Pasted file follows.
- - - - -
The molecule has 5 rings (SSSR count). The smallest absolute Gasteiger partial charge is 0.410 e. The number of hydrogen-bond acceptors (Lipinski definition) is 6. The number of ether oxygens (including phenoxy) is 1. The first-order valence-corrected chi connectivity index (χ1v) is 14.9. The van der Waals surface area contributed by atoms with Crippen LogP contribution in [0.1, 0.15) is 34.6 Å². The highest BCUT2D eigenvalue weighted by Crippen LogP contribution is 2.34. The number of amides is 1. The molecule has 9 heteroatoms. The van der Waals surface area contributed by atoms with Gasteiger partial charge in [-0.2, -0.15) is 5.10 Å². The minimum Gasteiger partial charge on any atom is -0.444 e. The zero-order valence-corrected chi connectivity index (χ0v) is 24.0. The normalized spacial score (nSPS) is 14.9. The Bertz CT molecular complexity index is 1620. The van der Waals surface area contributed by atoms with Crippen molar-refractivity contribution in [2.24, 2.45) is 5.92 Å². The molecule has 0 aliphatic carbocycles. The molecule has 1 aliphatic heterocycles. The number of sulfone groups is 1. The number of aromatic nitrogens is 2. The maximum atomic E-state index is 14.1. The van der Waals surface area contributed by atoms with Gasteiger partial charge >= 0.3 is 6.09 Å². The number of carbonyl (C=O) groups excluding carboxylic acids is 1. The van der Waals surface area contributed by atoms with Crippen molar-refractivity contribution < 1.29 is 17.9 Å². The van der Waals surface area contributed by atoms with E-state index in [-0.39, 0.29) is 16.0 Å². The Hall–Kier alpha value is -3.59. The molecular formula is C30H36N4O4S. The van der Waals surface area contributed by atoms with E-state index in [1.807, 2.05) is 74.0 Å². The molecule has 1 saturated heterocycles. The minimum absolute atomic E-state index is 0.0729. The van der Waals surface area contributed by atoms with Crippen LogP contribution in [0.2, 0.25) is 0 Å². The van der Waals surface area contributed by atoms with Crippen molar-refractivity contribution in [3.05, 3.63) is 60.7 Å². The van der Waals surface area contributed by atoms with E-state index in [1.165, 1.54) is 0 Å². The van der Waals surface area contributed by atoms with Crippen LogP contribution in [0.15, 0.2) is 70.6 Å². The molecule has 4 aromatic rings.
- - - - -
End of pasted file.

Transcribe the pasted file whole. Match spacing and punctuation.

The molecule has 5 rings (SSSR count). The smallest absolute Gasteiger partial charge is 0.410 e. The number of hydrogen-bond acceptors (Lipinski definition) is 6. The number of ether oxygens (including phenoxy) is 1. The first-order valence-corrected chi connectivity index (χ1v) is 14.9. The van der Waals surface area contributed by atoms with Crippen LogP contribution in [0.1, 0.15) is 34.6 Å². The highest BCUT2D eigenvalue weighted by Crippen LogP contribution is 2.34. The number of amides is 1. The molecule has 9 heteroatoms. The van der Waals surface area contributed by atoms with Gasteiger partial charge in [-0.2, -0.15) is 5.10 Å². The minimum Gasteiger partial charge on any atom is -0.444 e. The zero-order valence-corrected chi connectivity index (χ0v) is 24.0. The normalized spacial score (nSPS) is 14.9. The Bertz CT molecular complexity index is 1620. The van der Waals surface area contributed by atoms with Crippen molar-refractivity contribution in [2.24, 2.45) is 5.92 Å². The molecule has 0 aliphatic carbocycles. The molecule has 1 aliphatic heterocycles. The number of sulfone groups is 1. The number of aromatic nitrogens is 2. The maximum atomic E-state index is 14.1. The van der Waals surface area contributed by atoms with Gasteiger partial charge >= 0.3 is 6.09 Å². The number of carbonyl (C=O) groups excluding carboxylic acids is 1. The van der Waals surface area contributed by atoms with Crippen molar-refractivity contribution < 1.29 is 17.9 Å². The van der Waals surface area contributed by atoms with E-state index in [-0.39, 0.29) is 16.0 Å². The Hall–Kier alpha value is -3.59. The molecular formula is C30H36N4O4S. The van der Waals surface area contributed by atoms with E-state index in [1.807, 2.05) is 74.0 Å². The molecule has 1 saturated heterocycles. The minimum absolute atomic E-state index is 0.0729. The van der Waals surface area contributed by atoms with Crippen LogP contribution in [0.2, 0.25) is 0 Å². The van der Waals surface area contributed by atoms with Crippen molar-refractivity contribution in [3.05, 3.63) is 60.7 Å². The van der Waals surface area contributed by atoms with E-state index in [1.165, 1.54) is 0 Å². The van der Waals surface area contributed by atoms with Crippen LogP contribution in [0.15, 0.2) is 70.6 Å². The molecule has 4 aromatic rings.